This post comes to us from Emily Sesko, Curatorial Intern
Down comes Norman Rockwell, and up goes Pinocchio.
Beginning this week, kids rule! Visitors have a chance to catch a glimpse of an original animation cel from Disney’s 1940 film with our newly-installed show from the Low Illustration Collection, featuring illustrations, covers, and much, much more from publications intended for young readers. Gracing the walls in the Low Illustration Gallery now are some old favorites (like Mickey and Minnie, and a photograph from Walter Wick’s I Spy series) and some new friends, including seven illustrations by Nicholas Napoletano for a children’s book in the works by our very own Director Douglas Hyland.
In the gallery, visitors of all ages will have a chance to participate in looking games and activities to get up close and personal with some of our favorite images. On your way through, you can become a Detail Detective, or get creative—and maybe a little bit silly—with Fortunately/Unfortunately, a fun storytelling game. Play a round of “I Spy” with Walter Wick’s Arrival (it took me twenty minutes to see the thumb tack, so don’t be embarrassed if you’re stumped!), and then take a spin through our Art Lab, where kids and the young-at-heart can assemble their own Collection Collage, featuring highlights from the show. Be sure to enter our Caption Contest, to see who can imagine the best new caption for one of the works currently on view! Whoever said going to the museum wasn’t fun?
If games aren’t up your alley, don’t be turned off. You don’t have to be a kid to enjoy the illustrations and their histories. Among the highlights is N.C. Wyeth’s masterpiece for the 1911 edition of Robert Louis Stevenson’s Treasure Island, One More Step, Mr. Hands. Perhaps lesser-known but also fascinating works like The Trail of the Lonesome Pine by F.C. Yohn and Tim O’Brien’s GULF are displayed on the same wall. Yohn’s illustration was featured in the 1908 novella of the same title, which was one of the US’s very first books to sell over one million copies. When it was made into a film in 1936, it was the first Technicolor film to be shot entirely outdoors. As for GULF, it’s the artist who’s got a bigger claim to fame: Tim O’Brien’s best-known recent works can be found on the covers of Suzanne Collins’s best-selling The Hunger Games series. A few more exciting pieces nearby: an original vintage Buck Rogers comic strip; a pair of drawings by Howard Pyle, teacher and mentor to N.C. Wyeth and many others; and a couple of space-age paintings, including an impossible-to-miss book cover by Connecticut-born sci-fi illustrator Don Maitz (you’ll know it by the checkerboard).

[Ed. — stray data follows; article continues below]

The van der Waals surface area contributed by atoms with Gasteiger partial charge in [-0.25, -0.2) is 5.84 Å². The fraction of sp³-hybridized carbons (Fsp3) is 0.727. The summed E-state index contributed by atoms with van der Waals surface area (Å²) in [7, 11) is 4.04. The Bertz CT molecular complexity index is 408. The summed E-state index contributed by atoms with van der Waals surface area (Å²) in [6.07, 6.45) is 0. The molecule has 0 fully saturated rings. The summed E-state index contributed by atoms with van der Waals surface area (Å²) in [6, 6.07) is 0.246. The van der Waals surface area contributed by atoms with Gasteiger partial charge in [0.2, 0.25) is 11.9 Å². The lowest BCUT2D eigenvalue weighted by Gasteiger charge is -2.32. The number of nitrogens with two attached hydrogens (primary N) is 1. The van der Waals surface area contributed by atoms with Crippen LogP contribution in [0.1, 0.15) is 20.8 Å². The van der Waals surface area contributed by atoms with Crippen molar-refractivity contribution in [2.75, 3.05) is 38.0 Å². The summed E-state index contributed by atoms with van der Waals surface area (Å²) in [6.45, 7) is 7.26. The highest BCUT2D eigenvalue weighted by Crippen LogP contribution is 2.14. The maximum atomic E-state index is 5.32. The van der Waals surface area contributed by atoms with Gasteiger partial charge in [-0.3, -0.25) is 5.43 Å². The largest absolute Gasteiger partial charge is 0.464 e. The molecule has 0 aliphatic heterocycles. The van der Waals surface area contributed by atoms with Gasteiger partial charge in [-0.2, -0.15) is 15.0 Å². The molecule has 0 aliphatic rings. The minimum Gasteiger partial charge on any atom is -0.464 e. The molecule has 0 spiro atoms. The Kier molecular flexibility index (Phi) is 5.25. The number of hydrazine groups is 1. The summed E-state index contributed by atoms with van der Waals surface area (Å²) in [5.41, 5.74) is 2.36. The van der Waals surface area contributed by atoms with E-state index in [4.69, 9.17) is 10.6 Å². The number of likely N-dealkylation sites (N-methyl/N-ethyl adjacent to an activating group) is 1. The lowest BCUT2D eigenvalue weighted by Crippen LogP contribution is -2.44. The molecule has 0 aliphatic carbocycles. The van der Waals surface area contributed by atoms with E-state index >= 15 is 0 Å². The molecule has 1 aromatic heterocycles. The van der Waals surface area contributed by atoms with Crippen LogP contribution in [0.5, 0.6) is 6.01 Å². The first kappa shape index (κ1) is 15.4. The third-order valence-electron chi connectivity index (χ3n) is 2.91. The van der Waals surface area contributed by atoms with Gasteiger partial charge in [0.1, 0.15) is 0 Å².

Don Maitz, a Plainville native, isn’t the only home-grown artist featured in the show. Other Nutmeggers include Vincent di Fate; Tim O’Brien, from New Haven; F.C. Yohn, who lived most of his adult life in Norwalk; Walter Wick, from Hartford; and Cora Lynn Deibler, who is currently a professor in the Art History department at UCONN.
The Museum was among the first in the nation to begin seriously pursuing a collection of illustrations, and thanks to that conviction, our latest LIC exhibition is a real treat. The NBMAA collection spans decades, and even this show, which is relatively small, provides visitors with a great cross-section of the children’s illustration genre. Imagine That! includes examples from 1891 to 2013, giving our visitors a chance to time-travel over 120 years with beloved young characters.